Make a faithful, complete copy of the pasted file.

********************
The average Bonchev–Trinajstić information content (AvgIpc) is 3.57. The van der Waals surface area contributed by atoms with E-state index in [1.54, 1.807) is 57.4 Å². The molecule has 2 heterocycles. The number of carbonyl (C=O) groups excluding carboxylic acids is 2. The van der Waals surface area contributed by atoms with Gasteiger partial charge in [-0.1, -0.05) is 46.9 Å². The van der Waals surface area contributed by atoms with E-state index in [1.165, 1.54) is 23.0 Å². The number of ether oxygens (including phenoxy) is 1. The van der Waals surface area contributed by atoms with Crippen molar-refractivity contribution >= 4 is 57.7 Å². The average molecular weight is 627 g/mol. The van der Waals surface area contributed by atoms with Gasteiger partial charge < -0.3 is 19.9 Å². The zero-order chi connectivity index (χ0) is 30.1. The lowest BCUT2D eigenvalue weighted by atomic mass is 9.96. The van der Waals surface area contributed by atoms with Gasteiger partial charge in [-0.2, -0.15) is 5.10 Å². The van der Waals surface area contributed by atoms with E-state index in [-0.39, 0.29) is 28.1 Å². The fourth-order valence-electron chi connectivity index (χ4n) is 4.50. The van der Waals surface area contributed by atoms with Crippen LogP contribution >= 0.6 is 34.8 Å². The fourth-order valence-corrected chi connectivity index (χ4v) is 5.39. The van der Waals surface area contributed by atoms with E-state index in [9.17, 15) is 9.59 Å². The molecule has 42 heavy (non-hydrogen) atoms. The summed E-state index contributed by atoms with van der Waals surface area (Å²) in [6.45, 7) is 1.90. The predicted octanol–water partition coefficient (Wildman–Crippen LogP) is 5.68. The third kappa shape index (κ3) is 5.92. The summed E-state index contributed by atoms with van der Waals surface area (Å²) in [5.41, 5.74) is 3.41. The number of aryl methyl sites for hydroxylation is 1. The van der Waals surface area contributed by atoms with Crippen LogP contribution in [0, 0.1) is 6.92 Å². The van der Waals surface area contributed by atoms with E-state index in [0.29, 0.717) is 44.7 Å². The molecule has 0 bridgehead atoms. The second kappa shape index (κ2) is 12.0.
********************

The average Bonchev–Trinajstić information content (AvgIpc) is 3.57. The van der Waals surface area contributed by atoms with E-state index in [1.54, 1.807) is 57.4 Å². The molecule has 2 heterocycles. The number of carbonyl (C=O) groups excluding carboxylic acids is 2. The van der Waals surface area contributed by atoms with Gasteiger partial charge in [-0.1, -0.05) is 46.9 Å². The van der Waals surface area contributed by atoms with E-state index in [1.165, 1.54) is 23.0 Å². The number of ether oxygens (including phenoxy) is 1. The van der Waals surface area contributed by atoms with Crippen molar-refractivity contribution >= 4 is 57.7 Å². The average molecular weight is 627 g/mol. The van der Waals surface area contributed by atoms with Gasteiger partial charge < -0.3 is 19.9 Å². The zero-order chi connectivity index (χ0) is 30.1. The lowest BCUT2D eigenvalue weighted by atomic mass is 9.96. The van der Waals surface area contributed by atoms with Gasteiger partial charge in [-0.2, -0.15) is 5.10 Å². The van der Waals surface area contributed by atoms with E-state index in [-0.39, 0.29) is 28.1 Å². The fourth-order valence-electron chi connectivity index (χ4n) is 4.50. The van der Waals surface area contributed by atoms with Crippen LogP contribution >= 0.6 is 34.8 Å². The fourth-order valence-corrected chi connectivity index (χ4v) is 5.39. The van der Waals surface area contributed by atoms with E-state index in [9.17, 15) is 9.59 Å². The molecule has 42 heavy (non-hydrogen) atoms. The summed E-state index contributed by atoms with van der Waals surface area (Å²) in [6.45, 7) is 1.90. The predicted octanol–water partition coefficient (Wildman–Crippen LogP) is 5.68. The third kappa shape index (κ3) is 5.92. The summed E-state index contributed by atoms with van der Waals surface area (Å²) in [5.41, 5.74) is 3.41. The number of aryl methyl sites for hydroxylation is 1. The van der Waals surface area contributed by atoms with Crippen LogP contribution in [0, 0.1) is 6.92 Å². The van der Waals surface area contributed by atoms with E-state index in [0.29, 0.717) is 44.7 Å². The molecule has 0 bridgehead atoms. The second kappa shape index (κ2) is 12.0.